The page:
publisher = "American Diabetes Association Inc.",
number = "12",

}

The 12-item well-being questionnaire : An evaluation of its validity and reliability in Dutch people with diabetes. / Pouwer, François; Van Der Ploeg, Henk M.; Ader, Herman J.; Heine, Robert J.; Snoek, Frank J.

In: Diabetes Care, Vol. 22, No. 12, 01.01.1999, p. 2004-2010.

Research output: Contribution to journalArticleAcademicpeer-review

TY - JOUR

T1 - The 12-item well-being questionnaire

T2 - An evaluation of its validity and reliability in Dutch people with diabetes

AU - Pouwer, François

AU - Van Der Ploeg, Henk M.

AU - Ader, Herman J.

AU - Heine, Robert J.

AU - Snoek, Frank J.

PY - 1999/1/1

Y1 - 1999/1/1

N2 - OBJECTIVE - The objective of this study was to investigate the validity and reliability of the short-form 12-Item Well-Being Questionnaire (W-BQ12). The 12 items were used to construct the three 4-item subscales Negative Well- Being (NWB), Energy (ENE), and Positive Well-Being (PWB), and the 12-item overall scale General Well-Being (GWB). RESEARCH DESIGN AND METHODS - A total of 1,472 patients with diabetes completed the WBQI2, the Hospital Anxiety and Depression scale, and the State Trait Anxiety Inventory. Statistics covered Cronbach's α, Pearson's correlation, t tests, and logistic regression. Test- retest reliability was studied in a sample of 202 patients who twice completed the W-BQ12, which was supplemented with the Center for Epidemiological Studies Depression scale and the Short Form (5F):36 Health Survey. RESULTS - Of the tested subjects, 739 were defined as having type 1 diabetes and 701 as having type 2 diabetes. Cronbach's α proved to be high and stable across sex and type of diabetes for all W-BQ12 scales. Test-retest reliability ranged from 0.66 (PWB) to 0.83 (GWB), with a mean interval of 66 ± 14 days. Convergent validity of the W-BQ12 scales was supported by high correlations with other measures of affect. Of all scales of the first measurement, ENE proved to have the strongest association with self-reported chronic fatigue. NWB and trait anxiety both had the strongest associations with self-reported depression and current treatment by a psychologist/psychiatrist. CONCLUSIONS - The W-BQ12 appeared robe a reliable and valid measure of psychological well-being. This short instrument is easy to administer and may be considered a useful tool for both clinicians and researchers to assess the psychological well-being of patients with diabetes.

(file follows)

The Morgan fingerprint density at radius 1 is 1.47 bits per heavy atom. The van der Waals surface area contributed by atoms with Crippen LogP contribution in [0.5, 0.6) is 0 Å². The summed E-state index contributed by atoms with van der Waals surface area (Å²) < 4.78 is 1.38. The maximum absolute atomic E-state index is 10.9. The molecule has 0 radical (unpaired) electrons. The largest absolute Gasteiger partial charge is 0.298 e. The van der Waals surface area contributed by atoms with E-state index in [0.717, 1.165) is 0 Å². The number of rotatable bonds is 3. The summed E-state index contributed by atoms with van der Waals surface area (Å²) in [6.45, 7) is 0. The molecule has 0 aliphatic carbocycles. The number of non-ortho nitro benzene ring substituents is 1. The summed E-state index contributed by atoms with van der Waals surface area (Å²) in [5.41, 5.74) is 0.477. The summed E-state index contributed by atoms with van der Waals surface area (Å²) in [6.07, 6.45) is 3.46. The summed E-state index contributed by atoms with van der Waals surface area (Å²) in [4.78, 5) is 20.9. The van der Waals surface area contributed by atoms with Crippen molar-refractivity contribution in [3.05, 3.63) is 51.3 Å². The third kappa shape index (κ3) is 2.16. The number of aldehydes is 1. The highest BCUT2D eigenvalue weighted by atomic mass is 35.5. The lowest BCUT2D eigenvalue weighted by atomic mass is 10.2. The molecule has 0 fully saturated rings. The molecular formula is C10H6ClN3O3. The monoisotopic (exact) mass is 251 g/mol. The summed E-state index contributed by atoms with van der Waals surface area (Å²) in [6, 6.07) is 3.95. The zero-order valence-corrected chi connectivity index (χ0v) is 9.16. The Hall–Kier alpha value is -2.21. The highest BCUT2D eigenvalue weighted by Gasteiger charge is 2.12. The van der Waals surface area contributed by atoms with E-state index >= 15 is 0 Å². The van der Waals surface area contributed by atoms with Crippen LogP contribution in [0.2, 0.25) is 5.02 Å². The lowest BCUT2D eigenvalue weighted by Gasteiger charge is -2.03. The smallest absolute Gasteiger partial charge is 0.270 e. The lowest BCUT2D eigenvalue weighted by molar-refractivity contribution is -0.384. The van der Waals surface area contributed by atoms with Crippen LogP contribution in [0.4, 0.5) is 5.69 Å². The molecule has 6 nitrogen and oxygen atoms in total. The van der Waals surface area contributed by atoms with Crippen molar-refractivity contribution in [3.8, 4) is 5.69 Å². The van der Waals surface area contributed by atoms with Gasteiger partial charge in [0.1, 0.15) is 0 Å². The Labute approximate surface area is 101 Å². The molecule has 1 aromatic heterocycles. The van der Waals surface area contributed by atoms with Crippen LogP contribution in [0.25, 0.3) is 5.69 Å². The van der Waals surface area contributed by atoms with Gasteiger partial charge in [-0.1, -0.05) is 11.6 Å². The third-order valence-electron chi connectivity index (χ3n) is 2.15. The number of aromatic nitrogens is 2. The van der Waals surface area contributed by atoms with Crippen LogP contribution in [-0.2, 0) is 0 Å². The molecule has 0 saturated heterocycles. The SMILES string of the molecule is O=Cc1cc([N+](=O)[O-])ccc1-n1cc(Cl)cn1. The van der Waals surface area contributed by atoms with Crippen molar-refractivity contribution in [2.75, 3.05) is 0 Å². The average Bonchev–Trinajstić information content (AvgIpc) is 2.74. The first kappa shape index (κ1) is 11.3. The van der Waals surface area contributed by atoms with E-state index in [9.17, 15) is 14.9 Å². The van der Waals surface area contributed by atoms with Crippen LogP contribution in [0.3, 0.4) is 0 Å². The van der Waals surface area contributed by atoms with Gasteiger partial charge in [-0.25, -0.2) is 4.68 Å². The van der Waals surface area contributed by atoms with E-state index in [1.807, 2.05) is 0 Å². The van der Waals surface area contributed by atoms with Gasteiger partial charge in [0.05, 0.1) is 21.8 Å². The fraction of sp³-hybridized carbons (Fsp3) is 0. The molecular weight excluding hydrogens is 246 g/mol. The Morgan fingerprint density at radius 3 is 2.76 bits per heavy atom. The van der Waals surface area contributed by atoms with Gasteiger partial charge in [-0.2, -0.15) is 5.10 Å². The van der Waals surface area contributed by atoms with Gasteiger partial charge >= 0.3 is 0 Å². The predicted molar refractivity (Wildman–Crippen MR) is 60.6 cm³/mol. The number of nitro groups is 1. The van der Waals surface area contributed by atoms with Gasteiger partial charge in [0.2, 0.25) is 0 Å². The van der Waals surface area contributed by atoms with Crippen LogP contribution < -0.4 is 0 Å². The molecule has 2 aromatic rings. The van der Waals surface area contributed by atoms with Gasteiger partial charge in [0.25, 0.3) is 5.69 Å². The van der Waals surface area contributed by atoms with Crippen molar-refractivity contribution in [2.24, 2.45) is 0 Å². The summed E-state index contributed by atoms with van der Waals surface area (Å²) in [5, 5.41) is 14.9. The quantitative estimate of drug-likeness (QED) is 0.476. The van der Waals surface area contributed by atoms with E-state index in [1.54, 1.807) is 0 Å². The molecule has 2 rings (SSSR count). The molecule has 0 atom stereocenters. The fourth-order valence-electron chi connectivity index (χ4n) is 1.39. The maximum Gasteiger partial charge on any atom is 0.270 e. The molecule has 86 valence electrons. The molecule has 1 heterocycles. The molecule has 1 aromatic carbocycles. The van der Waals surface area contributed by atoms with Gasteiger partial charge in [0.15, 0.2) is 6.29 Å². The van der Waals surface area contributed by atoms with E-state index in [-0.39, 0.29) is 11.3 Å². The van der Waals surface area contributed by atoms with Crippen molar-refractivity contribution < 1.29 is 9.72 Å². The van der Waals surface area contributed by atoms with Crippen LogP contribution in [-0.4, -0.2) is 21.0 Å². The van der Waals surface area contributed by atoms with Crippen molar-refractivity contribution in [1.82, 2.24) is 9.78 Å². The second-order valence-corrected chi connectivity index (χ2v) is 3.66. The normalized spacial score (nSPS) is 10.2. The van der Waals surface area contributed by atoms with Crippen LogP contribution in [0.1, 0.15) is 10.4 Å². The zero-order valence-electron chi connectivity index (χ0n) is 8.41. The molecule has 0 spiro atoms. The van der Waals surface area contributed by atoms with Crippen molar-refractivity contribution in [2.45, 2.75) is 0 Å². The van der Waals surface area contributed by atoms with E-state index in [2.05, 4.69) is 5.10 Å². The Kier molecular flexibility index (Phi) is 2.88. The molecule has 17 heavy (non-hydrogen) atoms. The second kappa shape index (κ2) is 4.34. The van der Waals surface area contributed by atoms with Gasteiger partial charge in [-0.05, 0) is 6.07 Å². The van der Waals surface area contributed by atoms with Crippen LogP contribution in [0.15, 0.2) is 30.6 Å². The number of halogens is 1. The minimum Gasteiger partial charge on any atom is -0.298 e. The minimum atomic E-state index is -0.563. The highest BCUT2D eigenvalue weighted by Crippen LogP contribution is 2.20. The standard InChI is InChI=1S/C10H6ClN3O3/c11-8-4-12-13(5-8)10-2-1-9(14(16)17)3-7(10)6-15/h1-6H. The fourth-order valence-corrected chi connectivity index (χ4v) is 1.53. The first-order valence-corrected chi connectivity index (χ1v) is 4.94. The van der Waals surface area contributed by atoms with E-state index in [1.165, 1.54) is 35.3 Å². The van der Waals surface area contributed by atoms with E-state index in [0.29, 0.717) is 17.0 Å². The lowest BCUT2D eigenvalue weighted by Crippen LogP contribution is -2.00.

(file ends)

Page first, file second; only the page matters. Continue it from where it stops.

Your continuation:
AB - OBJECTIVE - The objective of this study was to investigate the validity and reliability of the short-form 12-Item Well-Being Questionnaire (W-BQ12). The 12 items were used to construct the three 4-item subscales Negative Well- Being (NWB), Energy (ENE), and Positive Well-Being (PWB), and the 12-item overall scale General Well-Being (GWB). RESEARCH DESIGN AND METHODS - A total of 1,472 patients with diabetes completed the WBQI2, the Hospital Anxiety and Depression scale, and the State Trait Anxiety Inventory. Statistics covered Cronbach's α, Pearson's correlation, t tests, and logistic regression. Test- retest reliability was studied in a sample of 202 patients who twice completed the W-BQ12, which was supplemented with the Center for Epidemiological Studies Depression scale and the Short Form (5F):36 Health Survey. RESULTS - Of the tested subjects, 739 were defined as having type 1 diabetes and 701 as having type 2 diabetes. Cronbach's α proved to be high and stable across sex and type of diabetes for all W-BQ12 scales. Test-retest reliability ranged from 0.66 (PWB) to 0.83 (GWB), with a mean interval of 66 ± 14 days. Convergent validity of the W-BQ12 scales was supported by high correlations with other measures of affect. Of all scales of the first measurement, ENE proved to have the strongest association with self-reported chronic fatigue. NWB and trait anxiety both had the strongest associations with self-reported depression and current treatment by a psychologist/psychiatrist. CONCLUSIONS - The W-BQ12 appeared robe a reliable and valid measure of psychological well-being. This short instrument is easy to administer and may be considered a useful tool for both clinicians and researchers to assess the psychological well-being of patients with diabetes.

UR - http://www.scopus.com/inward/record.url?scp=0033361061&partnerID=8YFLogxK

U2 - 10.2337/diacare.22.12.2004

DO - 10.2337/diacare.22.12.2004

M3 - Article

VL - 22

SP - 2004

EP - 2010

JO - Diabetes Care

JF - Diabetes Care

SN - 0149-5992

IS - 12

ER -